Starting Pitcher: Joe Blanton, Angels. What a disaster. Blanton finished 2-14 in 2013, posted a career-worst 6.04 ERA, somehow managed to allow 180 hits in 132 2/3 innings, and struck out just a few more batters (108) than runs allowed (96). And good news, Angels fans: he's signed for $7.5 million next year, too!
Relief Pitcher: Brandon League, Dodgers. From the moment the Dodgers signed League to a three year, $22.5 million contract prior this offseason, we called it a mistake. League rewarded the Dodgers for overpaying him by posting a 5.30 ERA in 54 1/3 innings, saving 14 games while blowing five, striking out just 4.64 batters per nine innings, and losing his closer's job before the first day of summer to the much more deserving and qualified Kenley Jansen. If only people had seen this coming before the season...
|Like TOC on Facebook||Follow TOC on Twitter|
How about doing some research before posting this article? You know that Melky had a tumor removed from his spine and spent a ton of time on the DL, right?
"Disappointment" infers expectations - on Opening Day, there's a certain level of productivity expected from players. Taking out injuries (guys like Brandon Morrow, Roy Halladay, Matt Kemp, etc.) or natural decline due to age (Jimmy Rollins), I'd say true disappointments were:
P - CC Sabathia ... if you said on Opening Day that the Yankees would be battling for a final wild card spot, you'd think CC would be in thick of things. But 14-13 record, 4.78 ERA, 1.37 WHIP, 85 ERA+ ... pretty horrendous for his standard.
1B - Pujols ... this was supposed to be the bounce back year. He was supposed to be more "comfortable" and "relaxed" after a sub-standard 2012. He was injured but he was bad.
Other first basemen had horrible years: Adam Laroche - was the anchor of the 2012 Nats, this year he as the torpedo. Went from 33-100-.271-.853 OPS to 20-62-.237-.735. Ike Davis - started poorly in 2012 but had a strong second half (20-41-.255-.888 OPS) so many felt he could continue his progress in 2013. Again, was expected to be a mainstay in the middle of the line-up. This year: 9-33-.205-.661, 101 Ks in 317 at-bats. Demoted to minors. Horrible.
3B - Chase Headley - went from finishing 5th in the 2012 NL MVP voting (33-115-.286-.875 OPS) to 13-50-.250-.747 OPS. He flat-out sucked.
OF - Pretty much the entire Braves outfield. Sure the Braves cruised to the NL East title but the Upton Bros. and Heyward definitely underachieved. Recall they were tabbed the best "OF in baseball" during Spring Training with all three in or heading into their prime. Heyward did get injured but his production was below mediocre pre-DL. BJ Upton had a historically bad year (9-26-.184-.557).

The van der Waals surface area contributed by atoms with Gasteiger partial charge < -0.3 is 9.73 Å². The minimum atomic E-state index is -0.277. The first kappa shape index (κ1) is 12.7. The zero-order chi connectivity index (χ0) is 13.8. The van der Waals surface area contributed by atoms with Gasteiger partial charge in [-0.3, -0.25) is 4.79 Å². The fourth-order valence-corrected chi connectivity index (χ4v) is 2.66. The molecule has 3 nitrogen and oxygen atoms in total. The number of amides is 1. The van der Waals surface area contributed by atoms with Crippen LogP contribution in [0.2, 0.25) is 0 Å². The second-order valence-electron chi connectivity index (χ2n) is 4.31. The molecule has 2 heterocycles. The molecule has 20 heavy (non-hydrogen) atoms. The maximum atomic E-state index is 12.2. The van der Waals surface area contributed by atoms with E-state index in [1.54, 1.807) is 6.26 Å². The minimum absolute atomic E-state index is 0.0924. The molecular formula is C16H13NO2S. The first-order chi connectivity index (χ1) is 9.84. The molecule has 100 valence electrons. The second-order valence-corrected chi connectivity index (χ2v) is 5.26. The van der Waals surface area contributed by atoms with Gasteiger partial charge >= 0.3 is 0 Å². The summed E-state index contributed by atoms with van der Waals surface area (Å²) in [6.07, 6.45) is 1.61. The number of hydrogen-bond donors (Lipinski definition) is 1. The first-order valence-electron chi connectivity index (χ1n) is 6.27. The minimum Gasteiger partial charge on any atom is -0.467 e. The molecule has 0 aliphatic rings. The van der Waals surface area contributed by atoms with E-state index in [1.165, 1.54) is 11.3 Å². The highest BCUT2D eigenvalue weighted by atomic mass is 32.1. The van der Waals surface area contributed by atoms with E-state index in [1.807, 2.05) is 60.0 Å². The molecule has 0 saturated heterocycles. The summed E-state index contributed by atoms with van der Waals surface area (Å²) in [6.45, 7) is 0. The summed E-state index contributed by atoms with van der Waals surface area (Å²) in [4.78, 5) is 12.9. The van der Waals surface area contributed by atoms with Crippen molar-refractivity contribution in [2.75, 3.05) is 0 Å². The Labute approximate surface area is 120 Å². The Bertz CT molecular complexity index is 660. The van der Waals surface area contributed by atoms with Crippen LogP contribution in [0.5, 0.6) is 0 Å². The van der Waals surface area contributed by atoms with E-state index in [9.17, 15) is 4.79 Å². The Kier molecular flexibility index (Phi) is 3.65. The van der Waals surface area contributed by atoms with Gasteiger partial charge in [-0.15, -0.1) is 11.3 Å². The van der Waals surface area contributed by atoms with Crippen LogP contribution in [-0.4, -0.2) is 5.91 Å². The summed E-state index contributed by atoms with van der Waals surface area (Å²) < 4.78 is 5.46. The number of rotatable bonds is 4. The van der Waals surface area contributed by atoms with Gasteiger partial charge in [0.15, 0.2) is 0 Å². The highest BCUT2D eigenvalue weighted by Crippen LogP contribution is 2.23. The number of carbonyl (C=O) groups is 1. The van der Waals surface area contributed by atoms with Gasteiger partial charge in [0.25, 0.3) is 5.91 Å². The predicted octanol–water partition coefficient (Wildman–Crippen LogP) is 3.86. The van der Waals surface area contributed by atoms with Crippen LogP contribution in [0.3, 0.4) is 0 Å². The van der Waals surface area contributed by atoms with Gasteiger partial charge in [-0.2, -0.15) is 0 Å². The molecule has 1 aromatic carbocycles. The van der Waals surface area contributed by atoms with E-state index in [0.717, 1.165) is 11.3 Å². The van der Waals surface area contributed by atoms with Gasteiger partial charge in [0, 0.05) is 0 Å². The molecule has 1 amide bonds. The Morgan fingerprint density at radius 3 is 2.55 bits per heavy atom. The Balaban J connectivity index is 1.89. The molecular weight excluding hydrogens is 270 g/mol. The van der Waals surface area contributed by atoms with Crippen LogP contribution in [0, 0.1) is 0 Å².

Most disappointing: Josh Hamilton. 21-79-.250-.739 after signing monster deal. Again, Angels were expected to contend for the AL West crown and Hamilton/Pujols were supposed to be Ruth/Gehrig. Not even close.
Think you confused "Disappointment" std with "Question (?) Players," Joe. Uggla, Konerko, M. Cabrera, all passing prime and most the rest pretty unproven. Freese, Castro & BJ Upton, I'll give you.
Missing here: Josh Hamilton (73R / 79 RBI / .250 in 151G): Adam Dunn (.219 / 86 RBI (400+ SO in 2-yrs)) and RA Dickey (14-13 / 4.21). And even with "long injury" exemption (Jose Reyes), I'd have found a way to squeeze "Albert Pujols onto this list of "disappointments," on-going.
And don't forget the managerial "disappointments." Maybe that's a whole 'nother piece.
@MisterMJ BJ Upton wasn't good at all, which is why he was a slam dunk for this list. Ike Davis had a horrendous first half, but was a MONSTER in the second half before straining his oblique. LaRoche wasn't good at all, but look at his last few years - it's looking like 2012 was the outlier, dude was never a masher worthy of $10M+ per year.
Ok I agree with most everything u said, but headley played wih a torn meniscus in his knee all year. Check the facts before bashing shttp://sandiego.padres.mlb.com/news/article/sd/padres-chase-headley-to-undergo-left-knee-surgery-tuesday?ymd=20130928&content_id=62102298&vkey=news_sd
@StevenKeys Uggla's 33. Cabrera didn't turn 29 until August. Don't think either is really completely over the hill quite yet. Konerko I'll give you as a guy who is past his prime, but he played well last year. It wasn't a gradual decline like we've seen from Helton, that's for sure.
Hamilton's year was rough, don't get me wrong. But he *did* get a hell of a lot better in the second half. Dunn was horrendously bad in 2011, so a 34 homer season to me isn't that awful. I think Reyes played really well, but missed a 70 game chunk...and it wasn't with one of his usual garbage "wear and tear" injuries, it was a freak incident.
@LeFache Worst year of his career, no doubt. But dude still threw 211 innings and had a lower ERA than Phil Hughes. You could do worse.